Do you still have a company overview slide lurking around in your presentation? You know the slide – the one that lists company awards, key customers, a timeline of your products, and a generic elevator pitch about what you do. If you still have that slide(s), you’re not alone. But be warned: the clock is ticking. It’s time to lose your company overview.
Why lose your company overview?
Not only are company overviews unnecessary, they steal time and attention away from what really matters and can cost you more than you know. Here are three good reasons to lose your company overview:
- Today’s buyers are typically well-informed. In fact, buyers are likely to be two-thirds of the way through researching a solution before reaching out to you. So why come in with company information as if they’d never even heard of you?! Sure, there may be some key points about your company that you want to highlight for your audience, and there’s a place for that, but it is not in the first few minutes of your presentation.
- Company overviews violate the rules of good slide design. Company overviews always seem to use too many bullet points, small type, and boring graphics. And of course, since the slide is content-heavy and written in “corporate-speak,” salespeople end up reading it, further disengaging from their audience. The result? A very poor first impression.
- The first few minutes of your presentation should be all about the customer – not your company. Jumping into a company overview is like getting cornered by someone at a cocktail party who starts going on and on about himself immediately after being introduced. You don’t want to be that guy.
Want proof? Imagine listening to the following typical company overview:
“Before we get started I’d like to tell you a little bit about our company. We started as a small data management company in Wisconsin with ten employees. By 2000 we had grown to 1000 employees and moved to our current office in Stamford, which you can see here, to make room for everybody. In 2001, we started with data management, and then you can see we added order management in 2002 and finally e-commerce in 2004. And these are all the industry awards we’ve received for technology and design over the past ten years. On this next slide you can see some of the over 500 customers we’ve helped, including…”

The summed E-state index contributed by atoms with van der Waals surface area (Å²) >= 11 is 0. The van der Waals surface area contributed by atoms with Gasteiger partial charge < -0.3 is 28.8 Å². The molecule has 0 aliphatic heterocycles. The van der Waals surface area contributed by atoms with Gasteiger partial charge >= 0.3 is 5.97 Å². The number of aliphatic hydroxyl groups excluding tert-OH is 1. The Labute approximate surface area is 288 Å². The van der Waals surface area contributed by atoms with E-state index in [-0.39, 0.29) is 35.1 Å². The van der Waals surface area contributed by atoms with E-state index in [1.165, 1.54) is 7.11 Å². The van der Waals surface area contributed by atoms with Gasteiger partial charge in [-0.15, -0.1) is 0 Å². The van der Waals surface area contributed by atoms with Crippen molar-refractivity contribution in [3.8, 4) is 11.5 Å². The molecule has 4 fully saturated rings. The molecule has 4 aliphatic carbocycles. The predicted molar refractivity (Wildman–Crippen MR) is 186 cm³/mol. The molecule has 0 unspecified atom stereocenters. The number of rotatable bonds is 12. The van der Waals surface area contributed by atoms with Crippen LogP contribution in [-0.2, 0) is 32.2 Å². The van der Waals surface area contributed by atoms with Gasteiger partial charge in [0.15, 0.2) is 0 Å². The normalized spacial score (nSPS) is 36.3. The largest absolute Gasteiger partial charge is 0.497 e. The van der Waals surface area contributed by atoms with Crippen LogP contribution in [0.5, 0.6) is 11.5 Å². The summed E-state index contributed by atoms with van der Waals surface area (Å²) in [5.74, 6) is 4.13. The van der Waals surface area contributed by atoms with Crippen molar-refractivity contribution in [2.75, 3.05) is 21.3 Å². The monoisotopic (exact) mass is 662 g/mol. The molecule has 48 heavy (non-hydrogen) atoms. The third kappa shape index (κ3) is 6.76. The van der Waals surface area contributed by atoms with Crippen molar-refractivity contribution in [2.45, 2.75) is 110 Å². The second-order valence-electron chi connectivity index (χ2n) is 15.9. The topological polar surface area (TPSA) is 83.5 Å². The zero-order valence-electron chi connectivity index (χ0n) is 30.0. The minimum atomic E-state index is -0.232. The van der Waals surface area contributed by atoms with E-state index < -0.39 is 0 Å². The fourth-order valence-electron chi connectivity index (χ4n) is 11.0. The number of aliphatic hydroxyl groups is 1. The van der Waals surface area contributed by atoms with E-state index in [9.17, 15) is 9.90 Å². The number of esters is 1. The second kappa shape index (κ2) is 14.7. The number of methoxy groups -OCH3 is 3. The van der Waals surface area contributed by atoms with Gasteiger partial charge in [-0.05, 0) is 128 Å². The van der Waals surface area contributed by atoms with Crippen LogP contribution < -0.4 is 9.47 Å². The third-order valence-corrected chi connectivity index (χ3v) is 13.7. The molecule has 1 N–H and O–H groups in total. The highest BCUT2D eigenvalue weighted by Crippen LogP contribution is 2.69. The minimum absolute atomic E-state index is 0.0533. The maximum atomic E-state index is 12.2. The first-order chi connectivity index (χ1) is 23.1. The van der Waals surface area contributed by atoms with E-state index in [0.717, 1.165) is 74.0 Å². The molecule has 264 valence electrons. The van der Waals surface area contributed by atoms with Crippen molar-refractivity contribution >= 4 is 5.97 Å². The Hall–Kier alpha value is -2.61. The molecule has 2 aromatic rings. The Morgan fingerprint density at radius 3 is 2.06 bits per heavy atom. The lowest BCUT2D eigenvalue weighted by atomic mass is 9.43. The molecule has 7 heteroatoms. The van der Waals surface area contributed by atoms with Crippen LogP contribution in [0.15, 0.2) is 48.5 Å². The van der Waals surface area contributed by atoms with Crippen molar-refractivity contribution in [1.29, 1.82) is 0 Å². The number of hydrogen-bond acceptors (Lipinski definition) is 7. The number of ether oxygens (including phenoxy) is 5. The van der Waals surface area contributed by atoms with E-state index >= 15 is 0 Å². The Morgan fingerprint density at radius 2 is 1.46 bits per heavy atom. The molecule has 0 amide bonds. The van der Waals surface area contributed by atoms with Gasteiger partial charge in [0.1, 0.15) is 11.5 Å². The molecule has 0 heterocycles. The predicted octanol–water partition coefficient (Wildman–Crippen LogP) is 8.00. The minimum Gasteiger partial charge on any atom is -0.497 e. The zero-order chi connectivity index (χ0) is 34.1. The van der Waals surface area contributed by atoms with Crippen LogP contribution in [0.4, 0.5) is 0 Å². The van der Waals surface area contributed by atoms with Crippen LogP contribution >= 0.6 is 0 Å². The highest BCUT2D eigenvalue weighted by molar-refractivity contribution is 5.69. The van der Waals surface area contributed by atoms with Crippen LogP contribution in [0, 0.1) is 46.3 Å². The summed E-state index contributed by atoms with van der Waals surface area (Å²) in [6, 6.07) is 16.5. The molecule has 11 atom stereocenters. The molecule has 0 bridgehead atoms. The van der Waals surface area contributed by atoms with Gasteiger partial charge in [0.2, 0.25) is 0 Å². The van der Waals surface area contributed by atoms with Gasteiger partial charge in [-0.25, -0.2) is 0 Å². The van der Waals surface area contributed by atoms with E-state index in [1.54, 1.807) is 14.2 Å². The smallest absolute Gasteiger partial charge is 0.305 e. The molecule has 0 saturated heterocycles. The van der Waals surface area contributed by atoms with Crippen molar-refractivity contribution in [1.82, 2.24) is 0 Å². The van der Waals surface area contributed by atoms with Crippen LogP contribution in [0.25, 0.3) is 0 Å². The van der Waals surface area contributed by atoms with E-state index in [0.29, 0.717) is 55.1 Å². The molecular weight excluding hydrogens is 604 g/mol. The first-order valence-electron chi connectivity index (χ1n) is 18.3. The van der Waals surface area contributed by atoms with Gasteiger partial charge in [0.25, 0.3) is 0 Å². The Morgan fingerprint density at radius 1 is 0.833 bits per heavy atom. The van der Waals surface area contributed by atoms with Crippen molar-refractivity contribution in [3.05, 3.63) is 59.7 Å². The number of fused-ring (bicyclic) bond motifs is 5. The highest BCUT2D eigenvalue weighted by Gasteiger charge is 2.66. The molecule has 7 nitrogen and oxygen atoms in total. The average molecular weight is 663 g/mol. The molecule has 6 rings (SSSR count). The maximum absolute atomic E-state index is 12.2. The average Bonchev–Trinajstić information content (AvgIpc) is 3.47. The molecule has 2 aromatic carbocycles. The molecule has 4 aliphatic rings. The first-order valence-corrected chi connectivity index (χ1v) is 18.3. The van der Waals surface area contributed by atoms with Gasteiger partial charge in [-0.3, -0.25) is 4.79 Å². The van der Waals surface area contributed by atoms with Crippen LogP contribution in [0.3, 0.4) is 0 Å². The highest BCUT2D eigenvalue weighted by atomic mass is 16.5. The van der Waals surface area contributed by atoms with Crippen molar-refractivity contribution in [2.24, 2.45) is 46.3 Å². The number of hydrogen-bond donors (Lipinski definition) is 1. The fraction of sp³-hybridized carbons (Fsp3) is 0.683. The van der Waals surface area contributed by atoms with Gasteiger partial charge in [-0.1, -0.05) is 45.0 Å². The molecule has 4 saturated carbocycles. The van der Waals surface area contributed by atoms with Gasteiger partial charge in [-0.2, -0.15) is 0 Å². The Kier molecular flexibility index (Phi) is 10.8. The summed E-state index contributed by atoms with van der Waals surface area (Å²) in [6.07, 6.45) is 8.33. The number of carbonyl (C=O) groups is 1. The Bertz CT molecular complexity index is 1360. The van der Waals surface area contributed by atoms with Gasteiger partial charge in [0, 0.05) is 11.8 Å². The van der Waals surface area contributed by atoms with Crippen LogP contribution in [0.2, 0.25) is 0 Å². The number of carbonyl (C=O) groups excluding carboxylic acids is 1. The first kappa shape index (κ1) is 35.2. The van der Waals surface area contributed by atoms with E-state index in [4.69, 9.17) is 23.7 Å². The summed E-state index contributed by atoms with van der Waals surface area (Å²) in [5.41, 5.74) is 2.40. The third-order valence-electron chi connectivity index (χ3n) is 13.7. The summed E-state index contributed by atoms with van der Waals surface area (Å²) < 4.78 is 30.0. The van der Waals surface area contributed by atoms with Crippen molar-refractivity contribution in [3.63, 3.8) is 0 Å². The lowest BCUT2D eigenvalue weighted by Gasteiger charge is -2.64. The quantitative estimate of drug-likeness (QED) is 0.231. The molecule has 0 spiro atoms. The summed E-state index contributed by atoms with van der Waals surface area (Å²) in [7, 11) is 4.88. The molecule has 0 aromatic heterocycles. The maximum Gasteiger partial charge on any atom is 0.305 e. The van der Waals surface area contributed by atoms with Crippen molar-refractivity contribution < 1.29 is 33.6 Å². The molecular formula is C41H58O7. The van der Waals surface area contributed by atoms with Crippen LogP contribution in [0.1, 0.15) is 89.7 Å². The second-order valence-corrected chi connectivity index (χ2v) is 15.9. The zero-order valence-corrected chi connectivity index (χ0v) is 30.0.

Are you still awake? If so, how many times did you find yourself thinking, “So what?!” That’s precisely what goes through the minds of buyers when you subject them to a long, boring company overview.
“But won’t my company’s accomplishments give me credibility?” I often get asked. Thumping on your chest too early doesn’t give you credibility. In fact, it probably creates more skepticism than anything else. Focus instead on delivering value right from the start of your presentation and your credibility will build quickly and naturally. Then, and only then, have you earned the right to talk about how great you are. (In small doses!)
Here’s how to lose your company overview:
I get it. You’ve grown accustomed to your company overview. It feels strange to just…let it go. Here are some tips for making parting much easier.
- Come up with a powerful customer-focused opening.
- Put your company overview on paper and use it as a leave behind, or send it in an attachment. Company slides are better suited for a brochure than a live presentation anyway.
- Sprinkle in relevant facts or accomplishments throughout your presentation as opposed to dumping it all on a few slides.
- If you do deliver information about your company, make sure you position them as benefits, not features. For example, “we have 1000 employees” is a feature. “We have 1000 employees, which makes us available 24/7 to address your needs,” ties that feature to a benefit.
Lose the company overview all together. Trust me, it won’t be missed.